Newspaper headlines don’t reflect the most common causes of death — but should they?


This post is by Laura Hazard Owen from Nieman Lab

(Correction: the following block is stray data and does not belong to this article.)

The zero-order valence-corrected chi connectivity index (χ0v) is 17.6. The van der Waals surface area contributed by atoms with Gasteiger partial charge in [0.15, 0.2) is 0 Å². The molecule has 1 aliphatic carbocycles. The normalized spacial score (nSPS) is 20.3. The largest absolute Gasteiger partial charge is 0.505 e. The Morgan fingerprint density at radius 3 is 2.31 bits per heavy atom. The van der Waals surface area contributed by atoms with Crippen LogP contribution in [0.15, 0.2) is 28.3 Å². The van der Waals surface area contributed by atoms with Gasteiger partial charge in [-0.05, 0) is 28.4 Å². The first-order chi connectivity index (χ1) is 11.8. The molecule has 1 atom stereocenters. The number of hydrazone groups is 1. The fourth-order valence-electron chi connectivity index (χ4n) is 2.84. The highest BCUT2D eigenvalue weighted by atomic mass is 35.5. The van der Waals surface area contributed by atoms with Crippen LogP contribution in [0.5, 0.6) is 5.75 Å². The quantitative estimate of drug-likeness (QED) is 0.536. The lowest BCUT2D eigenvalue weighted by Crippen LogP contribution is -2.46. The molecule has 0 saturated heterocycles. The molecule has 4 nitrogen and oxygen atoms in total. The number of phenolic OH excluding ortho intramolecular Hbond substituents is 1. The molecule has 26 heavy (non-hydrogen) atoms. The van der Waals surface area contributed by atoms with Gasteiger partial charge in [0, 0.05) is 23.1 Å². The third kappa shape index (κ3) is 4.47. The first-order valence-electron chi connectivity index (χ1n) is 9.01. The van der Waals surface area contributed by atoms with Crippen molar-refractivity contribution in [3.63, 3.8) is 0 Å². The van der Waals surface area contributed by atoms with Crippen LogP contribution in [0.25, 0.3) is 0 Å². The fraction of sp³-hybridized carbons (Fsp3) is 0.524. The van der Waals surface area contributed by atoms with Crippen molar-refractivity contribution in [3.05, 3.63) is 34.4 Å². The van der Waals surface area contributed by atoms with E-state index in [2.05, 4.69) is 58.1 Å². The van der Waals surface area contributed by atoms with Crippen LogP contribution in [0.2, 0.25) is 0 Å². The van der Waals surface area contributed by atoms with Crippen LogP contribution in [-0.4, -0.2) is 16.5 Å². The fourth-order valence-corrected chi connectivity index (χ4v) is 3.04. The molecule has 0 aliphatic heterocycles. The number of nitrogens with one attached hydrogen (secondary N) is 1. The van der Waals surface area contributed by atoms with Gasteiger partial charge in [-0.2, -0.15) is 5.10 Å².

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In the United States, deaths caused by homicide and terrorism are extremely rare; the leading causes of death are heart disease and cancer. But you wouldn’t guess that by looking at mainstream news coverage, which devotes far more coverage to violent death than it does to death from disease. (And Americans believe crime rates are much higher than they actually are.) This finding — which probably won’t surprise you — was explored this week in a post on Our World in Data. (Our World in Data is a collaboration between the University of Oxford and the nonprofit Global Change Data Lab.) Hannah Ritchie looked at 2018 research published to Github by Owen Shen, a student at the University of California, San Diego. For his project, Shen pulled data from four sources: The CDC’s WONDER database for public health data, Google Trends search volume, The Guardian’s
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